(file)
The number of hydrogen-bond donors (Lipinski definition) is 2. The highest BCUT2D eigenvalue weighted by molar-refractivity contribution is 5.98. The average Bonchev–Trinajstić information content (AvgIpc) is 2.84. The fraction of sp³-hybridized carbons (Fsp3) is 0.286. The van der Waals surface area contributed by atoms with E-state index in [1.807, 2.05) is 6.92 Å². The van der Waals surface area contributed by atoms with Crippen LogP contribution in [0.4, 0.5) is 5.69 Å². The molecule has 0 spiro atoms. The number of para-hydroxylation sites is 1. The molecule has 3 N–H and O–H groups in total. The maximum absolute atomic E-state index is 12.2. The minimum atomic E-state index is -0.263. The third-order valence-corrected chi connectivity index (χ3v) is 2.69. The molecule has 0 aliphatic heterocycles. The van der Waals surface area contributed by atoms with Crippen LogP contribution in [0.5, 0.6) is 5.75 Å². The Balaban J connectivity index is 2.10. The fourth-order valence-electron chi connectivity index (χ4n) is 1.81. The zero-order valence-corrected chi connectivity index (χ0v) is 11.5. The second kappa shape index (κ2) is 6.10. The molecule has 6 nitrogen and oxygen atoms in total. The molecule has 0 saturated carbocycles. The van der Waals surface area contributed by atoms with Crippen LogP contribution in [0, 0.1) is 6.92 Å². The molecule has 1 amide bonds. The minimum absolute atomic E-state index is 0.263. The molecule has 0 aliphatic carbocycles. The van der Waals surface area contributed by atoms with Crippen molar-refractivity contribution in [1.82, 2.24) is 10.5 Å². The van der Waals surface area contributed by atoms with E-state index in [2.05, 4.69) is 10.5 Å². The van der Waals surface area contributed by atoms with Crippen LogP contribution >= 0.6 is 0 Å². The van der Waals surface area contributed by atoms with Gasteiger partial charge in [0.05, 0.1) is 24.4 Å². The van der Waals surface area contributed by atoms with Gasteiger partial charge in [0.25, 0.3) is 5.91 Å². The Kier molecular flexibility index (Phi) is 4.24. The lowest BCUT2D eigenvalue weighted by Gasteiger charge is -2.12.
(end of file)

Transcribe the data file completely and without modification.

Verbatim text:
The number of hydrogen-bond donors (Lipinski definition) is 2. The highest BCUT2D eigenvalue weighted by molar-refractivity contribution is 5.98. The average Bonchev–Trinajstić information content (AvgIpc) is 2.84. The fraction of sp³-hybridized carbons (Fsp3) is 0.286. The van der Waals surface area contributed by atoms with E-state index in [1.807, 2.05) is 6.92 Å². The van der Waals surface area contributed by atoms with Crippen LogP contribution in [0.4, 0.5) is 5.69 Å². The molecule has 0 spiro atoms. The number of para-hydroxylation sites is 1. The molecule has 3 N–H and O–H groups in total. The maximum absolute atomic E-state index is 12.2. The minimum atomic E-state index is -0.263. The third-order valence-corrected chi connectivity index (χ3v) is 2.69. The molecule has 0 aliphatic heterocycles. The van der Waals surface area contributed by atoms with Crippen LogP contribution in [0.5, 0.6) is 5.75 Å². The Balaban J connectivity index is 2.10. The fourth-order valence-electron chi connectivity index (χ4n) is 1.81. The zero-order valence-corrected chi connectivity index (χ0v) is 11.5. The second kappa shape index (κ2) is 6.10. The molecule has 6 nitrogen and oxygen atoms in total. The molecule has 0 saturated carbocycles. The van der Waals surface area contributed by atoms with Crippen LogP contribution in [0, 0.1) is 6.92 Å². The molecule has 1 amide bonds. The minimum absolute atomic E-state index is 0.263. The molecule has 0 aliphatic carbocycles. The van der Waals surface area contributed by atoms with Crippen molar-refractivity contribution in [1.82, 2.24) is 10.5 Å². The van der Waals surface area contributed by atoms with E-state index in [2.05, 4.69) is 10.5 Å². The van der Waals surface area contributed by atoms with Crippen LogP contribution >= 0.6 is 0 Å². The van der Waals surface area contributed by atoms with Gasteiger partial charge in [0.05, 0.1) is 24.4 Å². The van der Waals surface area contributed by atoms with Gasteiger partial charge in [0.25, 0.3) is 5.91 Å². The Kier molecular flexibility index (Phi) is 4.24. The lowest BCUT2D eigenvalue weighted by Gasteiger charge is -2.12.